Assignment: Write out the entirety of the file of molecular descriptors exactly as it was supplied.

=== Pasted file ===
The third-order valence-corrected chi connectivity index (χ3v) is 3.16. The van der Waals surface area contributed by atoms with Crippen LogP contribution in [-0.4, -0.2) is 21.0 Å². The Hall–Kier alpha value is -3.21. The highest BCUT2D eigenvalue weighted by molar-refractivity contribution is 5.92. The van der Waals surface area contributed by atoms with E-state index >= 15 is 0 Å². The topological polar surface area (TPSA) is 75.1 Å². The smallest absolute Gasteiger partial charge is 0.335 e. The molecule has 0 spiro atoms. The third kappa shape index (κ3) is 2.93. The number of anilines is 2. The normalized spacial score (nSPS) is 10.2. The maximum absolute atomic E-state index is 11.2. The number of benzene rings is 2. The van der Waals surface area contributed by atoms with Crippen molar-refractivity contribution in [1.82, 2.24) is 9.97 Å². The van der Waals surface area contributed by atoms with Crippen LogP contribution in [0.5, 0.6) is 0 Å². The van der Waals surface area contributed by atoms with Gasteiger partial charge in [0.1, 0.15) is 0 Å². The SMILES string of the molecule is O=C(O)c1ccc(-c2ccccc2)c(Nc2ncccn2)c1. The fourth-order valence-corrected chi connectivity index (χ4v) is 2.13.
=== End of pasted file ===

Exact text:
The third-order valence-corrected chi connectivity index (χ3v) is 3.16. The van der Waals surface area contributed by atoms with Crippen LogP contribution in [-0.4, -0.2) is 21.0 Å². The Hall–Kier alpha value is -3.21. The highest BCUT2D eigenvalue weighted by molar-refractivity contribution is 5.92. The van der Waals surface area contributed by atoms with E-state index >= 15 is 0 Å². The topological polar surface area (TPSA) is 75.1 Å². The smallest absolute Gasteiger partial charge is 0.335 e. The molecule has 0 spiro atoms. The third kappa shape index (κ3) is 2.93. The number of anilines is 2. The normalized spacial score (nSPS) is 10.2. The maximum absolute atomic E-state index is 11.2. The number of benzene rings is 2. The van der Waals surface area contributed by atoms with Crippen molar-refractivity contribution in [1.82, 2.24) is 9.97 Å². The van der Waals surface area contributed by atoms with Crippen LogP contribution in [0.5, 0.6) is 0 Å². The van der Waals surface area contributed by atoms with Gasteiger partial charge in [0.1, 0.15) is 0 Å². The SMILES string of the molecule is O=C(O)c1ccc(-c2ccccc2)c(Nc2ncccn2)c1. The fourth-order valence-corrected chi connectivity index (χ4v) is 2.13.